More Mental stuff, to help anxiety and pain

Last blog I went over why I advocate using mindfulness and meditation for chronic pain, anxiety and health, but there are lots of techniques that help with mental framework, coping, stress management, self development and relaxation. We all need to keep trying and find our right opportunity. Keeping in that spirit, with this blog I would like to make you aware of a few more opportunities that in my experience, improve pain and anxiety.

Let your choices reflect hope, not fears and regretsSo let’s get going on this quick review.

Guided imagery or visualization is a very helpful experience in which you focus on images that make you feel better. This is your own virtual reality, a dream that you’re the director, distracting you from pain and anxiety. I like to think sitting in around a park in spring, while listening to the birds and smelling the flowers.
Guided Imagery requires you to use your senses, to Gestalt the experience where you feel at peace, free to let go of tension and anxiety. This experience can be done on your own, with a therapist or a recorded guide.

Another technique that I’ve utilized in my clinical practice with the help of psychologists is neurofeedback/biofeedback .These techniques use your mind to control your body functions such as muscle contraction, heart rate, blood pressure, breathing or even brain waves. It is a feedback therapy using an electronic device to monitor specific body functions, then the device uses sound, light or computer cues to tell you about changes occurring. For example you would get feedback cues when your heart rate is slowing, muscles relaxing or EEG changes. Working with these feedback systems can really help in relieving pain and anxiety. This can be pretty expensive if you go to a therapist, but you can also learn the techniques and utilize them at home.

Cognitive Behavioral Therapy {CBT}, this requires some professional help and CBT depends on how hard you are willing to work the program. It is also very therapist dependent, so you will need a good one. CBT can also be expensive. You can do it through therapists, courses or programs. You and the therapist identify cognitive problems and try to change maladaptive/dysfunctional belief systems and behaivor. CBT can really help you become aware of your thoughts, emotions and resulting behaviors. The therapists work with you on correcting cognitive errors like:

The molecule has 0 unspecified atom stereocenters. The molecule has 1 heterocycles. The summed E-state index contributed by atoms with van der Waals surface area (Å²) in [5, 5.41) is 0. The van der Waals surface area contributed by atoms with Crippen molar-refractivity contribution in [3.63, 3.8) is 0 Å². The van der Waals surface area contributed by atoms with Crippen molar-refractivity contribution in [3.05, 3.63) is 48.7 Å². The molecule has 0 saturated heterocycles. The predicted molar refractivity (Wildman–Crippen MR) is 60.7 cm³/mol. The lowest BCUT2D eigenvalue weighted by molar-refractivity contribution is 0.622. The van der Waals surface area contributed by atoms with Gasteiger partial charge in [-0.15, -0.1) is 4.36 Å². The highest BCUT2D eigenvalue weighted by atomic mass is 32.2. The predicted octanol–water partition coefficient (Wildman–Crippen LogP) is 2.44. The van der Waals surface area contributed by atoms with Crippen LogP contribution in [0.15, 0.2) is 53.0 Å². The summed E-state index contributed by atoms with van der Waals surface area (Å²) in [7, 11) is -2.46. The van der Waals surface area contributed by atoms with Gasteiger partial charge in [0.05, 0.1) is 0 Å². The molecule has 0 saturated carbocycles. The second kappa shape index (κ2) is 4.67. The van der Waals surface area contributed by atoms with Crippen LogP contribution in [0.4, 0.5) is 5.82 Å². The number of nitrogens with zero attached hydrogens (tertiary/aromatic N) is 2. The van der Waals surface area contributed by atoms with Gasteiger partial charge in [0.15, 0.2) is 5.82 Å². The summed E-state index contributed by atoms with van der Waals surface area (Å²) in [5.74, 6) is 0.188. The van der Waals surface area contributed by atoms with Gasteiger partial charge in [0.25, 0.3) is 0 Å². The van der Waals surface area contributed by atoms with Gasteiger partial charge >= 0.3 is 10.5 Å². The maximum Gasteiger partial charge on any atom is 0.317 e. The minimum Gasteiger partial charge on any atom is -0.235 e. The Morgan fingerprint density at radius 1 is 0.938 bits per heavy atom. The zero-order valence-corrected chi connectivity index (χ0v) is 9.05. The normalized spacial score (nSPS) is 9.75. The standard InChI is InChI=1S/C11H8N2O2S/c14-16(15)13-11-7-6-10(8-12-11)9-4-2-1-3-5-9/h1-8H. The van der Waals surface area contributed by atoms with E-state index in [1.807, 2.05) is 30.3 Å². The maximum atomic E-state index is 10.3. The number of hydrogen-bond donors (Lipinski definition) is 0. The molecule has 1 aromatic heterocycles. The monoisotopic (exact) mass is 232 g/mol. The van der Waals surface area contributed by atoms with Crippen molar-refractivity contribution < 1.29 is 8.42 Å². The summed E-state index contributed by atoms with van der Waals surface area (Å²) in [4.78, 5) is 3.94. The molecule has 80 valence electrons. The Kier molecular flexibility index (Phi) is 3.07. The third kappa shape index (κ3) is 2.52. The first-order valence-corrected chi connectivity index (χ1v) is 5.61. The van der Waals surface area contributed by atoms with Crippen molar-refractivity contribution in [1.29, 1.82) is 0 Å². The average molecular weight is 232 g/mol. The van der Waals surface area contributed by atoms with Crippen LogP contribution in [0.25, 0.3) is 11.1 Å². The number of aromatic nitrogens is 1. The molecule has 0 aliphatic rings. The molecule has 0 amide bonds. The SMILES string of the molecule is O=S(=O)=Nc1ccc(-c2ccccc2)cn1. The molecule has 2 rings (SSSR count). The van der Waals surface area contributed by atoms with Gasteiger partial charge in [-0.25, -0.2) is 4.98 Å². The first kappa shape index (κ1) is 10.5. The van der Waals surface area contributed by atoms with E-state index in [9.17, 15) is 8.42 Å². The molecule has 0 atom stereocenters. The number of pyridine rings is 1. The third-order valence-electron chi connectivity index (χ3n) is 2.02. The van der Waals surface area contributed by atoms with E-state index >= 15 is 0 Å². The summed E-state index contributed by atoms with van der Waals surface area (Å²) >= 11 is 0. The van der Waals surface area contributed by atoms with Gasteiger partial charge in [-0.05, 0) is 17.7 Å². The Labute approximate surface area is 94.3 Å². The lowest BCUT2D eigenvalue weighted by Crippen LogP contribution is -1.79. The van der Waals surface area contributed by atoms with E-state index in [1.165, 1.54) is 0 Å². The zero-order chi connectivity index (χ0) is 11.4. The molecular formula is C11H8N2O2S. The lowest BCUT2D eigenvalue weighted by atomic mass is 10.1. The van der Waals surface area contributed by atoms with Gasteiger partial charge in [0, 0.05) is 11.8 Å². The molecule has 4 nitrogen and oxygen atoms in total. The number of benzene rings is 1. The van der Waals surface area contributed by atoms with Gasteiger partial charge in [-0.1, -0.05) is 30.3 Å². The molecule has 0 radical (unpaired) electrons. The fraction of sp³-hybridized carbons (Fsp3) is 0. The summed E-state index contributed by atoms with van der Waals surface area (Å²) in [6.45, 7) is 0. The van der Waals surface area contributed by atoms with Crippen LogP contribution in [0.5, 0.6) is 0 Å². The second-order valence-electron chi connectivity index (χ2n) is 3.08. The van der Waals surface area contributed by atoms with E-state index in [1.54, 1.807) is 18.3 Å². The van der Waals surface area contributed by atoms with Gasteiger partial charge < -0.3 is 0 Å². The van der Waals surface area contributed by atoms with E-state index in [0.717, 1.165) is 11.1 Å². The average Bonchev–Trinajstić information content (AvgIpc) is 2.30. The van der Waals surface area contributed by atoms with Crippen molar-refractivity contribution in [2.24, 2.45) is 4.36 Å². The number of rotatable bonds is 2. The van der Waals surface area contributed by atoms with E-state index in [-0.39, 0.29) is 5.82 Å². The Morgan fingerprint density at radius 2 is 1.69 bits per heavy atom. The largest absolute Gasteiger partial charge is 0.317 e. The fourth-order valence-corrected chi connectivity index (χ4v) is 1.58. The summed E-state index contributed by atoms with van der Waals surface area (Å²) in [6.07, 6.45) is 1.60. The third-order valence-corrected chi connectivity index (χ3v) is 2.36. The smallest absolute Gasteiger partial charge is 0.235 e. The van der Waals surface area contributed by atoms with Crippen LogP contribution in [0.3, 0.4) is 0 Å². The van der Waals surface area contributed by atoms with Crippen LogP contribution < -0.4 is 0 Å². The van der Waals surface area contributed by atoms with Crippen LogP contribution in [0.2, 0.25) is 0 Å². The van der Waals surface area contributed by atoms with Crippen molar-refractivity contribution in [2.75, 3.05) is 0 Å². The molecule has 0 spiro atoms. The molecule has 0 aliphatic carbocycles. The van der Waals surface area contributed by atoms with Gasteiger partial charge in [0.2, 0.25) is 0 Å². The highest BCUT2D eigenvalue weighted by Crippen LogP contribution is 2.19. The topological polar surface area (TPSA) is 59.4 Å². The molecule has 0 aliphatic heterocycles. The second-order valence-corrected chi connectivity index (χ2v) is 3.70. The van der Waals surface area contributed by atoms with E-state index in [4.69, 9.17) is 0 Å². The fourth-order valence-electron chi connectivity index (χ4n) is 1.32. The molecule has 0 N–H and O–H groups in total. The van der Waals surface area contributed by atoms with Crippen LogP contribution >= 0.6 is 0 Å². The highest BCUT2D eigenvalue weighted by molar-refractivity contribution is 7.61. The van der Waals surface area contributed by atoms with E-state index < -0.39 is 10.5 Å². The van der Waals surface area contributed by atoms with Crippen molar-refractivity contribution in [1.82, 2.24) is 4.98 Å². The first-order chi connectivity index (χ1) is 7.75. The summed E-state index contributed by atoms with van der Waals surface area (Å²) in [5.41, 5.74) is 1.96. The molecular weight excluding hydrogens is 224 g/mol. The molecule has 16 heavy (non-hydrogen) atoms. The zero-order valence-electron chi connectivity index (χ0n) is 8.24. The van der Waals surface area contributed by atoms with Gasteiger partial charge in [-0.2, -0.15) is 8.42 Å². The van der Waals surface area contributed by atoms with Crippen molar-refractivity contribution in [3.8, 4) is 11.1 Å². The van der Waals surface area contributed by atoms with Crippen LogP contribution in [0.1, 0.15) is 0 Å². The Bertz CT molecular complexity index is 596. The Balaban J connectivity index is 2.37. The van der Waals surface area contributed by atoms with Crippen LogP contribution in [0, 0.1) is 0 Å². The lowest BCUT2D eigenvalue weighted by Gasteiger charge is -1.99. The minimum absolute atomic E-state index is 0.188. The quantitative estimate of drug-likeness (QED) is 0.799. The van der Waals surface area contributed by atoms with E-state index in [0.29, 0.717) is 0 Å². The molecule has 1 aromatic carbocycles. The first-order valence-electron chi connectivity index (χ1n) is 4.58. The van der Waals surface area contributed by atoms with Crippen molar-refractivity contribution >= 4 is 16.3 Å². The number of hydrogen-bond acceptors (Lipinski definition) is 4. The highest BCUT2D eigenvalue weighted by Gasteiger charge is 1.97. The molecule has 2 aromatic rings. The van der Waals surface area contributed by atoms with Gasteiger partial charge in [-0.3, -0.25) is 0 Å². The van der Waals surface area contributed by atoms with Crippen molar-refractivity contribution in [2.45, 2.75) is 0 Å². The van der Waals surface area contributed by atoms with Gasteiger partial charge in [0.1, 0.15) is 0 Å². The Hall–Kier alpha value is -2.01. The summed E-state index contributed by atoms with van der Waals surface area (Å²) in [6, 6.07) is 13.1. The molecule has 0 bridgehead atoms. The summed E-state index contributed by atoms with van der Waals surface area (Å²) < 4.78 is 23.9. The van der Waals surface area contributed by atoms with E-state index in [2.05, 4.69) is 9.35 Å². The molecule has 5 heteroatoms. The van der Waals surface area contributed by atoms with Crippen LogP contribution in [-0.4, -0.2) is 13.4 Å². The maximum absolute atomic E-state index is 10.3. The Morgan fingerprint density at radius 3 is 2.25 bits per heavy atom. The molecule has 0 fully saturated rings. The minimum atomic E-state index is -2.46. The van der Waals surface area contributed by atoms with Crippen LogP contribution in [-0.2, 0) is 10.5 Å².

• Catastrophic thinking – If I do poorly on this I’ll never have pain control.
  • All or nothing thinking – If I can’t stick to my diet I am a failure.
  • Overgeneralization -I didn’t get a prom date, so I’m destined to be lonely.
  • Personalizing – People say unkind things to me, so I guess I’m not a good person.
  • Mind-reading – My therapist didn’t smile at what I said; he thinks I’m an idiot.

Therapists typically do testing and give homework consisting of keeping a journal of thoughts and then the therapist reviews this info to help you. There is a vast body of literature that demonstrates efficacy of CBT, especially for things like anxiety and panic disorder.

Music therapy is listening to music, playing an instrument or singing. It can be alone, with friends or with a trained music therapist. We all know that music can change your mood, help you let go or dance inside. So it’s something to certainly consider as a primary or adjunctive relaxation technique. Music can heal.

While I still have a little time left and hopefully your attention, let me review some more ideas that can make a big difference; using positive thinking, pacing and acceptance as your responses to pain and suffering. These are especially very important when you have break through pain, which is often an indication that you extended too far. Remain positive; attitude is everything, if you feel defeated you are defeated. Take lessons from relapses, pace better and have a positive attitude towards the future. Acceptance is also important, accept your current self, take what is given and have gratitude for what you have, do the best you can with what you have … “you can’t always get what you want, but if you try sometime, you just might find, you get what you need ” … heard that somewhere. Remember acceptance is not adopting an attitude of complacency or giving up. Acceptance is an attitude of letting resistance go and being who you are.

Lastly, remember to laugh and smile every day. Sometimes you just want to escape the pain/suffering. So watch a funny film. I am a big advocate of Minions and the Red series. Watch a comedian, get on You Tube, anything to make you laugh and smile. Laughter stimulates the brain’s production of endorphins and smiling has been shown to be calming and reduce pain signals.

Take care

Dr. Kent



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